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Quantum physics tests

Science Fiction has proposed instant communication across vast distances for years, and now scientists are experimenting with a quantum entanglement device that could make this fiction a reality.

Quantum entanglement, once described by Albert Einstein as “spooky action at a distance,” occurs when the entanglement connects two certain particles, like photons, so that the one’s actions are reflected on the other. This interaction happens near instantaneously and over any distance.

“According to quantum physics, entanglement is independent of distance,” Rupert Ursin, a co-author of the study from the Austrian Academy of Sciences, said in an interview with the Institute of Physics. “Our proposed Bell-type experiment will show that particles are entangled, over large distances – around 500 kilometers – for the very first time in an experiment.”

The proposal, published in the New Journal of Physics, plans on using the space station’s existing features with an added photon detector module to test the entanglement’s limits.

Olivier Nsengiyumva, a senior Oklahoma Christian University student, said physics is separated into two categories.

“There’s what we call classical physics, which is movement, mechanics,” Nsengiyumva said. “Then Quantum physics… quantum physics goes to the atomic level.”

The Bell experiment, a test of quantum entanglement, would assess theoretical contradictions between the predictions of quantum mechanics and classical physics. The experiment would also include a quantum key distribution experiment that would use the space station as a relay point to send an encryption key across much larger distances than have previously been achieved.

During the experiment, a pair of entangled photons would be created on Earth. One entangled photon would be sent from a ground station to the photon detector module aboard the International Space Station, while the other would be measured on the ground to compare later.

Ursin said the space station is the perfect spot for the experimentation.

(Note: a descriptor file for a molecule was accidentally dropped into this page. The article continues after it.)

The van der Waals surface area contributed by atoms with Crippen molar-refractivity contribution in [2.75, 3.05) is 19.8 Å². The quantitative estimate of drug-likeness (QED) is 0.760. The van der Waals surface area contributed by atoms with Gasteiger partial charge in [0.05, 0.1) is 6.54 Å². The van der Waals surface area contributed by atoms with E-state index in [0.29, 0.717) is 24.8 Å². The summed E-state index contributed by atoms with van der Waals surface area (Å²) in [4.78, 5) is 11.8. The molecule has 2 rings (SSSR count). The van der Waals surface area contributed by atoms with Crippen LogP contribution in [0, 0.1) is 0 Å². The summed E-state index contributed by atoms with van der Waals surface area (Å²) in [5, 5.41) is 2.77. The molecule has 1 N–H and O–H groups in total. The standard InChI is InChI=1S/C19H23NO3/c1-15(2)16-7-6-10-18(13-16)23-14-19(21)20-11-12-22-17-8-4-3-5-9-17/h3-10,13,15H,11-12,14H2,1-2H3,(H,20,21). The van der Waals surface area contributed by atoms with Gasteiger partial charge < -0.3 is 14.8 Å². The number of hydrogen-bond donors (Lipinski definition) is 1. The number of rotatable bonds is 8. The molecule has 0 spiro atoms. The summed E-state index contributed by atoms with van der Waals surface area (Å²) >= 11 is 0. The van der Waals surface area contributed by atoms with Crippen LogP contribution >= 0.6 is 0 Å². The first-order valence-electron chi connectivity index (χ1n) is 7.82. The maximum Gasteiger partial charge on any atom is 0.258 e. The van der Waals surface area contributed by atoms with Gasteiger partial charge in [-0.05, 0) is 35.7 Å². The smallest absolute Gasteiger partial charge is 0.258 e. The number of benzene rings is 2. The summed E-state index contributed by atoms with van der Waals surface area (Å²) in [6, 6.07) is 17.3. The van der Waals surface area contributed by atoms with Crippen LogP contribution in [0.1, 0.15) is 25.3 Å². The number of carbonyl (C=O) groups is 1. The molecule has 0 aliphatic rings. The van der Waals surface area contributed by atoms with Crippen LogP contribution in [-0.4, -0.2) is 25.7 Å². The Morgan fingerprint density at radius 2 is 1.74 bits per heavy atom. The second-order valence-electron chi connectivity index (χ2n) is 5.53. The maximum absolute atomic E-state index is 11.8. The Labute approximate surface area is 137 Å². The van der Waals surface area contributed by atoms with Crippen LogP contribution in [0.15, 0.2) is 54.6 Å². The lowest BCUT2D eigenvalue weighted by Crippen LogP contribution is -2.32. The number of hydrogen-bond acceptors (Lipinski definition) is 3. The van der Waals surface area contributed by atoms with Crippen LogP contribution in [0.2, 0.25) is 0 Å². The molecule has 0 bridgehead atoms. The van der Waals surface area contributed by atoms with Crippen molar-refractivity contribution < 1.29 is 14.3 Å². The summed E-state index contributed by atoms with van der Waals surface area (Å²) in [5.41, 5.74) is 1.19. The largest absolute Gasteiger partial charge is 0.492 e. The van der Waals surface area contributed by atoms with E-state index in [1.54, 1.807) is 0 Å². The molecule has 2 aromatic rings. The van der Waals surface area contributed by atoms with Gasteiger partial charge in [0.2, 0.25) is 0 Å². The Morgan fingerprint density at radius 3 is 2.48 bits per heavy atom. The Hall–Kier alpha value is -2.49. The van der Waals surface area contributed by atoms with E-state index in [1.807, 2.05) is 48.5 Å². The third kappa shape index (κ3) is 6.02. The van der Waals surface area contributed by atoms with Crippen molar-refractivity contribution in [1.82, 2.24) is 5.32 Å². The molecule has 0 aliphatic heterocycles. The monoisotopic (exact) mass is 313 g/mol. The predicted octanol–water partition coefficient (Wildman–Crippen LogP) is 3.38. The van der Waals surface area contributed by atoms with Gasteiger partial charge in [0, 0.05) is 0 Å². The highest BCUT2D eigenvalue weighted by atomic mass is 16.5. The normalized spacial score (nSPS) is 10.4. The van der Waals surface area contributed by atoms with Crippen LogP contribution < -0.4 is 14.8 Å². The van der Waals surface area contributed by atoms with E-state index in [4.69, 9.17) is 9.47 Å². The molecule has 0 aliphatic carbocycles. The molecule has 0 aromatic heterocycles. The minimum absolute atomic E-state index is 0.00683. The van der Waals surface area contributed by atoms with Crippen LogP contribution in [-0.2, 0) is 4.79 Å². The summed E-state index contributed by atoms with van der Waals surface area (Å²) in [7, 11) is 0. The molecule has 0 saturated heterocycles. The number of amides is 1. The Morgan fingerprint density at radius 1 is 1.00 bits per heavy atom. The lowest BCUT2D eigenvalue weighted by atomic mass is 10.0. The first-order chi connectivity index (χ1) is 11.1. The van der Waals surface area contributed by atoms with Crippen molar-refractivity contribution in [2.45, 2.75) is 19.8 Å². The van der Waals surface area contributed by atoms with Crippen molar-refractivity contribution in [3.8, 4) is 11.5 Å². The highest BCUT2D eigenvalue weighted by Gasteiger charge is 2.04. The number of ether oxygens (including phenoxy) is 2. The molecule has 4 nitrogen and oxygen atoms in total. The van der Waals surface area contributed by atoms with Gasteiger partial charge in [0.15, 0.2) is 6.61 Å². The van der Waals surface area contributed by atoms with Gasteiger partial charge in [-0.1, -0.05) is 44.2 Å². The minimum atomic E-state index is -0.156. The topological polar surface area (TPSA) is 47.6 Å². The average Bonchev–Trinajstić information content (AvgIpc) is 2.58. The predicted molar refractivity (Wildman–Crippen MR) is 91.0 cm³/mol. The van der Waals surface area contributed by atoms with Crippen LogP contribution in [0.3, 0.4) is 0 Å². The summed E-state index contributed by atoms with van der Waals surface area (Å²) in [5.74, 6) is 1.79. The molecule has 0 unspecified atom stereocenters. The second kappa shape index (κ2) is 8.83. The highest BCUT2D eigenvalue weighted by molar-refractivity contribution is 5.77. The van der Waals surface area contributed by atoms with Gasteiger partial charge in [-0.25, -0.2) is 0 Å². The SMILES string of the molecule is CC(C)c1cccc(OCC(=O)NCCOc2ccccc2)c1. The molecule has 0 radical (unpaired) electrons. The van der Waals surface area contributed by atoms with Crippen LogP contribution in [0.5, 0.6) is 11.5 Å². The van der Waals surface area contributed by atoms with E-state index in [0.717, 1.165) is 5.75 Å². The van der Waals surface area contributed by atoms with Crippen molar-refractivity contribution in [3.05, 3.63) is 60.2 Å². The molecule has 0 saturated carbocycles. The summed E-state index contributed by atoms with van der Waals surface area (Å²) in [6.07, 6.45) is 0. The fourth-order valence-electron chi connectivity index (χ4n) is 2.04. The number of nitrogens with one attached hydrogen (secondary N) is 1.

“During a few months a year, the ISS passes five to six times in a row in the correct orientation for us to do our experiments,” Ursin said. “We envision setting up the experiment for a whole week and therefore having more than enough links to the ISS available.”

The experiment could potentially allow the development of the first global quantum communication network.

The scientists began looking into space-based tests to combat the chance of atmospheric interference for quantum communication.

Why are quantum communications important?

Quantum communication could ultimately provide a near-perfect level of security in communications.

“Let’s say that I want to send a message to New York City,” Alex Knapp said in his Forbes article on the subject. “My message is going to travel through normal channels, but it will be encrypted with a key. That key is transmitted via the entangled photons – so the changes I make to entangled particles on my end almost instantly show up in the particles in New York,” Knapp said. “We then compare the measurements of what I changed in my photons to those states in New York City.”

Both parties would receive the key and without it, even if the communications are bugged, the message can’t be read.

If someone did try to eavesdrop on the quantum entanglement message, the spin of the photons would be altered, changing both ends of the message of the intrusion.

As of now, the proposal is only a proposal and not yet enacted. But if approved, the proposal could be initiated with relative ease.

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